I have some links to share and discuss. I want to have a look at the possibility that there is a big difference between real events that happened 2,000 years ago and the way that the Bible eventually got them written down. I’m not going to have a look at the actual contents of the Gospel, just the research that suggests and challenges their reliability.
Here’s the first link: it’s called the Grandfather Gospel Challenge. The challenge is pretty simple, to write the gospel account of your grandfather, after his death. You can use all the resources that are available to you, which will well exceed what any Biblical authors had, for sure. You can even pick any deceased grandparent, a freedom the authors of the Gospels surely didn’t have (they had to write about Jesus). There are bonus points for documentation of your grandparents’ resurrection, where available.
This is a fair challenge; it’s exactly what the gospel authors had to do while the story of Jesus was an oral tale only. Can you do it? Apparently no one has done this to anything like the detail of the gospels yet. Interesting.
Couple, if you can, that challenge with the following information from Sam Harris: we invent myths of living people and have eye-witness accounts. Even today first-hand accounts of miracles are common. Obviously we have my-grandma-recovered-in-hospital type miracles, but they are not the ones of interest. People tell stories and give accounts of Hindu gurus who suspend the laws of nature without corroborating evidence. Walking-on-water and raising-the-dead type miracles have educated people attesting to them in this decade. So even if the gospels got written contemporaneously to the recorded events, it’s no more evidence that Jesus was the son of God than it is evidence modern-day mystics are Jesus. So I give to you the Sam Harris/Sathya Sai Baba Challenge:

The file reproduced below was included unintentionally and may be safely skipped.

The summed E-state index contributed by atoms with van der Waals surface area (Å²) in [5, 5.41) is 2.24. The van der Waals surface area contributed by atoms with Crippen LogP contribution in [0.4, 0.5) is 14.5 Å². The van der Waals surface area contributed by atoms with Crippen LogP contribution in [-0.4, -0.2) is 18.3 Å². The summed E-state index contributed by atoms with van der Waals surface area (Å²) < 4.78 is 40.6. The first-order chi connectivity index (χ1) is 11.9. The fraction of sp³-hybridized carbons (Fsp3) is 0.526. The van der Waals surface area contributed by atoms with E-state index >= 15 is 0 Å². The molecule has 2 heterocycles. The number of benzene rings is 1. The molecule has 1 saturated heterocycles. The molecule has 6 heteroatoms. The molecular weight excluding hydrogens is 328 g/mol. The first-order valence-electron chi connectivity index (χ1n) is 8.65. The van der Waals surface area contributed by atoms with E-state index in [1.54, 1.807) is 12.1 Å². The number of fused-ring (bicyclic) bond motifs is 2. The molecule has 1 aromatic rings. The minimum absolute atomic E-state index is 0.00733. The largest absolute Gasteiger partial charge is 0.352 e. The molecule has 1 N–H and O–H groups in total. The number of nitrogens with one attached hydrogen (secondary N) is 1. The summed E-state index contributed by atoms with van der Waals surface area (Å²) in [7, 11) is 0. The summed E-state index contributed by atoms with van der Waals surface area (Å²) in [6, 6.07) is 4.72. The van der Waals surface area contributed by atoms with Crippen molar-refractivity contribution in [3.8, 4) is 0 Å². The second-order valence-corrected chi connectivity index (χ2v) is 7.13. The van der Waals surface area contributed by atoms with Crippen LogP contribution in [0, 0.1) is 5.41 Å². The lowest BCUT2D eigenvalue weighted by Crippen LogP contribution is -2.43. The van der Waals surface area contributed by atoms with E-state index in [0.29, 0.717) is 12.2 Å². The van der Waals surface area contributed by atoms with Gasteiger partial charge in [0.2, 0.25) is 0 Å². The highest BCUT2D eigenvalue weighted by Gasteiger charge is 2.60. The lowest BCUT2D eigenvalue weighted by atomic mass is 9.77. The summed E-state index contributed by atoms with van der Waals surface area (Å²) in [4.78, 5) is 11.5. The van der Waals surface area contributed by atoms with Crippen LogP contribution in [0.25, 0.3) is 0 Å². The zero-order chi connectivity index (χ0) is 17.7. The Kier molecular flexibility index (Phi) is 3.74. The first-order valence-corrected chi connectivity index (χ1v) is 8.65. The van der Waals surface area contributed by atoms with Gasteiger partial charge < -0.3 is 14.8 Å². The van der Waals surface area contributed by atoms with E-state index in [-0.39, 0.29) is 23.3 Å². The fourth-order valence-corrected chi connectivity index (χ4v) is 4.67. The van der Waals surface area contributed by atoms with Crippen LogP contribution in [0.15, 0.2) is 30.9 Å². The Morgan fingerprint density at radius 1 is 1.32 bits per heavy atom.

“Consider, as though for the first time, the foundational claim of Christianity. The claim is this: that miracle stories of a sort that today surround a person like Sathya Sai Baba become especially compelling when you set them in the pre-scientific, religious context of the first century Roman Empire decades after their supposed occurrence.”
When time elapses between an event and when it got recorded, there is another variable to consider: the role of memory. A chemical called muscimol (a psychoactive chemical present in many mushrooms of the ‘magic’ variety) is well established as something that blocks memories from forming. That is to say having a high level of muscimol in your body will inhibit your ability to form or keep memories of events that happen. It has an even more loveable (and not-at-all sinister) side-effect: that it can disrupt, or entirely block, memories that you recall while it’s in the blood stream. This is because when you recall a memory, you reform it and according to a new context, new memories and ways to tell the story to others.
I’m not suggesting that the authors of the gospels, or even the original orators of the stories of the gospels, were on magic mushrooms (although, they saw a zombie, so it’s not entirely ruled out yet). Instead the suggestion is that memories can be very unreliable. Memories are context specific, and you subtly alter versions of a story that you recall. To share a quote from the linked Blog (Something Surprising) to show how this might manifest itself anecdotally:
“When I tell the story of an event the first time I’m certain that it is less interesting than when I tell it for the fifth time. It’s not that I am making up the story or deliberately embellishing it. But as time goes on, responding to the questions that people ask me about the story I know that I see different aspects and different perspectives. I report the order of events slightly more interestingly in order to make it clearer to listeners”
Imagine the implications of the things I have mentioned so far on the reliability or validity of any story; it is a challenge to write about things that happened long ago, people’s first-hand accounts are inherently unreliable and everyone’s memory fails them on details.
There’s one more interesting thing: group conformity (also known as “herd behaviour” or “flock mentality”). In its basic form, it states that: a person that holds beliefs that are different from the acknowledged majority-held belief betrays themselves and pretends to agree with the herd. They don’t sincerely hold the belief, but in the name of conformity they will pretend. This can explain how, as a story evolves into an ever-more-outlandish state, people will comfort to feigned belief and the story will become memetic (like going viral, just without the hardcopy).
So, how reliable are the gospels?